The Neuroscience of Pleasure and Addiction
Neuroscientists identify how reward signals are transmitted in the brain.
Posted May 31, 2014
A neuroscientist in Canada recently identified how reward signals linked to pleasure and addiction are transmitted in the brain.
The new findings by Dr. Jonathan Britt, from McGill University, were presented in a lecture titled, "Investigating the Pleasure Centers of the Brain: How reward Signals Are Transmitted" at the 2014 Canadian Neuroscience Meeting, which took place in May of 2014.
The so-called “pleasure center” of the brain was co-discovered in 1954 by James Olds, who was an American psychologist, and Peter Milner while he was a postdoctoral fellow at McGill University. Olds and Milner stumbled on the pleasure center after they implanted electrodes into the septal area of the rat and found that rats became addicted to pushing a lever that was stimulating the nucleus accumbens (NAcc).
What Role Does the Nucleus Accumbens Play In Seeking Pleasure?
Electrical stimulation of the ventral tegmental area (VTA) triggers the release of dopamine in the nucleus accumbens much in the same way that addictive drugs and natural reinforcers, such as sex, drugs, alcohol, food—or anything pleasurable—also triggers the release of dopamine in the nucleus accumbens.
The rats in Olds and Milner's experiment would continue to press this lever incessantly even at the expense of eating and drinking for sustenance. This suggested that the area is the "pleasure center" of the brain and is involved in the reward-driven reinforcement of learning and addiction.
Since the 1950s, multiple research studies on mice and rats have shown that the levels of dopamine in the extracellular fluid of the nucleus accumbens increase when rats are injected with addictive drugs such as cocaine, heroin, nicotine, or alcohol. When dopamine is released into the NAcc, it reinforces addictive behaviors that are driven by a pleasurable reward or the anticipation of a reward.
The same results have been seen in human subjects in brain imaging studies. Increased levels of dopamine have been observed in the extracellular fluid of the nucleus accumbens when human test subjects experience the rewarding rush of sex, drugs, or hitting the jackpot when gambling.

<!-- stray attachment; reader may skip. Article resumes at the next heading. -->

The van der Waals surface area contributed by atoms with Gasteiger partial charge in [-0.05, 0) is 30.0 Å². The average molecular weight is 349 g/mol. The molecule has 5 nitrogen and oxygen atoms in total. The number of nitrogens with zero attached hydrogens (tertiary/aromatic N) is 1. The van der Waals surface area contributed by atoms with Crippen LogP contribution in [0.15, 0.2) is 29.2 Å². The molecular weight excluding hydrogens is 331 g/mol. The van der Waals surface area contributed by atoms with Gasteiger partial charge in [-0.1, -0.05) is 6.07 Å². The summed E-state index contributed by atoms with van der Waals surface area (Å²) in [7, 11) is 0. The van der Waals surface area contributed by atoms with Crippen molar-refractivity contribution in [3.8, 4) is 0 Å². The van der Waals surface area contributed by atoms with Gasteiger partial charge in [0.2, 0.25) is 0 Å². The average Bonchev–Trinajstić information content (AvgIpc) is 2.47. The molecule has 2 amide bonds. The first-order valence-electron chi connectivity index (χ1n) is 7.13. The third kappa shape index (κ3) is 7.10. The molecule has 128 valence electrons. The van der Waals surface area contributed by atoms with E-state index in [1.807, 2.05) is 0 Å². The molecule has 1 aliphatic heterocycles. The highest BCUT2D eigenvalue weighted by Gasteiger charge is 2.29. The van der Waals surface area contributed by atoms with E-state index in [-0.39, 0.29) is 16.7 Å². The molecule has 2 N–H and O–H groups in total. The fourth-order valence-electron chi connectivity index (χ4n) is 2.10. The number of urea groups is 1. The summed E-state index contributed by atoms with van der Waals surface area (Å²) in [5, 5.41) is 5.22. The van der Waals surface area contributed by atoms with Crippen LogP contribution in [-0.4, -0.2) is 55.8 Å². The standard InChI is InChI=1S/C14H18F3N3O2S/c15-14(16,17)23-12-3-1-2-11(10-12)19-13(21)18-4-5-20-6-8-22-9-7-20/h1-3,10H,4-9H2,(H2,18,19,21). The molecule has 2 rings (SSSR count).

Optogentics Is a Revolutionary Brain Imaging Technology
In the latest study from McGill, Dr. Britt used a new brain imaging technique called “optogenetics” to determine whether there was a positive or negative effect on reward seeking. He also identified specific inputs linked to pleasure and addiction coming from different regions of the brain.
Optogenetics uses light-responsive proteins to study the activation of neural circuits in distinct locations, which allowed him to precisely dissect the roles of different neural circuits in the brain.
Over the years, Dr. Britt's research has revealed the brain circuits responsible for habitual behavior and how reward signals—such as those produced by addictive drugs—travel through the brain and how pleasurable experiences modify brain circuits. These findings could lead to new pharmacetuical treatments tailored to treat drug addiction.
Britt’s research confirms the widely held assumption that the most immediate effects of drugs on the brain are linked to an increase in the levels of dopamine in the nucleus accumbens. Until the advent of optogenetics it was impossible to dissect the precise role of inputs from various brain regions and how these brain connections might result in a specific behavior.
Dr. Britt was able to identify different ways that the nucleus accumbens integrates dopamine dependent reinforcement signals with environmental stimuli, which depend on a second neurochemical called glutamate. Glutamate-dependent signals to the nucleus accumbens come from an array of brain regions that include the amygdala, hippocampus, thalamus and the prefrontal cortex.
The pleasurable associations of a reward become hardwired into the synapses with the addition of glutamate into the neurobiological mix. Neurons that fire together generally wire together. Glutamate appears to be the glue that makes these synaptic bonds stick together. In my book, The Athlete’s Way, I describe glutamate saying “There is a protein called glutamate that sears synapses together ... glutamate bonds are hard to dissolve."
Conclusion: Breaking Glutamate-Dependent Bonds Holds Clues for Treating Addiction
If neuroscientists can figure out how glutamate bonds hardwire neural networks it will greatly advance our understanding of motivation, desire, pleasure-seeking behaviors, and addiction. This research might lead to better cognitive therapies for reward-driven behavior and potential pharmaceutical treatments for addiction.